How to Protect Against the Disclosure of Legal Advice in a Corporate Setting: The Bane of Mixed Message Communications
In this article, I will focus on the problem posed by mixed message communications. These are communications that include both legal and business advice. We will explore whether, and to what extent, such communications are protected from disclosure under the attorney-client privilege. This is part of an ongoing series exploring the attorney-client privilege.
Here’s what we’ve covered in our previous two articles:
In our first article of this series, we explored Pharma Software’s reaction to Maria’s sexual harassment claim. We addressed the question of whether the notes taken during a human resources investigation and certain email communications between Saul Goodman and Jose were subject to disclosure as part of a lawsuit filed by Maria against the company.
In our second article, we discussed whether Saul’s discussions with another software engineer, Louise, were protected by the Attorney-Client privilege under the Supreme Court’s decision, Upjohn v. U.S. This case requires legal counsel to provide a warning to employees who are not considered part of the company’s control group. The purpose is to extend the protections of the Attorney-Client privilege to conversations between corporate counsel and more rank-and-file employees.
In the case between Pharma Software and Maria, Maria’s counsel demanded all emails between Saul Goodman, company counsel, and Jose. Among the emails covered by this demand were the following:
Email #1, from Maria: Dear Jose: I wanted to touch base on the financial situation of the company and whether we should be remitting dividends to our shareholders. The tech space is under a lot of pressure due to interest rate hikes slowing down projects. To cut costs, I think we should consider reassigning contract personnel to the Novella project, which has lower hourly rates. By the way, with the Michal situation, maybe we should limit his contact with our female personnel. When you have time, we should set up a meeting to discuss this.
Email #2, from Maria: Dear Jose: The situation with Maria has gotten more serious as she has submitted a formal complaint against Michal for sexual harassment. Understand that the law requires us to investigate these types of claims, and the investigation should be conducted by an outside party. I understand Michal has been accused of harassment before, and his conduct has caused several of our female engineers to resign. If there are written records concerning these incidents, we will need to preserve them. Unfortunately, Michal’s conduct can no longer be ignored.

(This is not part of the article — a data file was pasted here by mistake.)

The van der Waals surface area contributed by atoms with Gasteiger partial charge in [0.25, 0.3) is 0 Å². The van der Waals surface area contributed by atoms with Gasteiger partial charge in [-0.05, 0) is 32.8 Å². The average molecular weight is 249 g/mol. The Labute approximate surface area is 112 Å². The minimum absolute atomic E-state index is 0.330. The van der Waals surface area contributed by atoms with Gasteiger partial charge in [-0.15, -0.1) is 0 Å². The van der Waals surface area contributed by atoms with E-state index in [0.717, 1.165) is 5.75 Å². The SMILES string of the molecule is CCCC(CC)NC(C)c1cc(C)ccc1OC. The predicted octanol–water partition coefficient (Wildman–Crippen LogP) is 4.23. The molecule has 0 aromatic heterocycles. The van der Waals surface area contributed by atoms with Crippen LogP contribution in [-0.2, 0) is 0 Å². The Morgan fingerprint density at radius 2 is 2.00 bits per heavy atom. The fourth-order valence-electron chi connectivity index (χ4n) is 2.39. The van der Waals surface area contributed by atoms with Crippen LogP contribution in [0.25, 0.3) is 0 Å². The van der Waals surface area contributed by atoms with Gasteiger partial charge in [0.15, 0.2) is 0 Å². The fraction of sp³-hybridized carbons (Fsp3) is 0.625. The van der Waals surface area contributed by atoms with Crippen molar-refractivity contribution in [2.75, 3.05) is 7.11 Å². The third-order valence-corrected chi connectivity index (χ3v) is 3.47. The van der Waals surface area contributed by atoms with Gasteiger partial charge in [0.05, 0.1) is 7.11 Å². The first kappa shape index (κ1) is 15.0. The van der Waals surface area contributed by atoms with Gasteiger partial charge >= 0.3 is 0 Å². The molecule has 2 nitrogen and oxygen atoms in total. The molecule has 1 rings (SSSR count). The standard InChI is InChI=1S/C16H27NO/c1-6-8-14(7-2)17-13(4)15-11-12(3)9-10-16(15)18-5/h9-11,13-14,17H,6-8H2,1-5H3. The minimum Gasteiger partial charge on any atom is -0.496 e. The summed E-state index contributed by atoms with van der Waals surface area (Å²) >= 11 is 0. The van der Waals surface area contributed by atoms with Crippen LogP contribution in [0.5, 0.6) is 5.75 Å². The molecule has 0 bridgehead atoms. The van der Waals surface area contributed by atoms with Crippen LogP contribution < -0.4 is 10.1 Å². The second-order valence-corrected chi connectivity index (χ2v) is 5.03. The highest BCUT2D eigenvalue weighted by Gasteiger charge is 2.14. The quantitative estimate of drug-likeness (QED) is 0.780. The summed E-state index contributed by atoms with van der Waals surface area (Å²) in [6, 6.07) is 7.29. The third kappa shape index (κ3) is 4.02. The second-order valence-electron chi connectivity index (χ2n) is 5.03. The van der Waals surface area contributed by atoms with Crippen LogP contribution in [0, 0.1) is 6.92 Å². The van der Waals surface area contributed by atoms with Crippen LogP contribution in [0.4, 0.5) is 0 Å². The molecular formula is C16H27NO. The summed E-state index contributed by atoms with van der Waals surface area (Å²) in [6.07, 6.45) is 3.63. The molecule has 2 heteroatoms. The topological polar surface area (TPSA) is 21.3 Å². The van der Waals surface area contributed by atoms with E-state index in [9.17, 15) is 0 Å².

The question is if, or to what extent, each of these emails is shielded from disclosure under the attorney-client privilege.
The Upjohn decision did not provide guidance on whether a particular communication is considered legal advice, thus protected from disclosure, or business advice, which is subject to discovery.
When the messages are mixed, including both legal and business advice, the determining factor is state law.
Different states have adopted varying standards to evaluate mixed messages, but there are two main competing standards—the Primary Purpose Test and the Significant Purpose Test.
Under the Primary Purpose Test, if a court determines that the primary purpose of a mixed message communication is the rendering of legal advice, then the communication will be considered covered by the Attorney-Client Privilege and not subject to disclosure.
Contrastingly, under the Significant Purpose Test, if a court determines that a mixed message communication includes legal advice that is “significant” to the communication, even if it is not the primary purpose, such communication would also be considered privileged and shielded from disclosure.
Most jurisdictions, including New York, Florida, and Texas, have adopted the Primary Purpose Test.
Under the two principal tests applied by the states, let’s evaluate our emails. Reasonable minds may differ, but this is my take:
The principal purpose of the first email seems to be providing business advice to Jose regarding cost-cutting measures in a high-interest environment. In a state like New York, which has adopted the Primary Purpose Test, there is a likelihood that the entire email would be subject to disclosure in discovery.
However, in the District of Columbia, which has adopted the Significant Purpose Test, it is a closer call. The reference to the “Michal situation” and the recommendation to limit his contact with female employees raise the question of whether this is a “significant” component of the email, potentially shielding the entire email from disclosure.
By contrast, in the second email it is clearer that the purpose behind this email is to provide Jose with legal advice. Firstly, the email is marked as “Privileged and Confidential.” Secondly, it clearly provides Jose with legal advice on the company’s duty under the law to investigate and preserve information regarding Michal’s misconduct. So, on balance, this email is more likely to be shielded from disclosure under both the Primary Purpose and Significant Purpose tests.
Because mixed message communications between attorneys and their clients can create problems in determining whether they are covered by the attorney-client privilege, it is recommended that counsel and their clients avoid such communications whenever possible. The uncertainty surrounding the disclosure of mixed message communications is heightened by the lack of a federal standard. Determining the scope of the attorney-client privilege depends on the vagaries of state law.
To address this situation, commentators have recommended that corporate counsels develop guidelines for their companies on how communications between legal and staff should be handled. This can help reduce the risk of confidential communications becoming news headlines or being used against them in legal proceedings.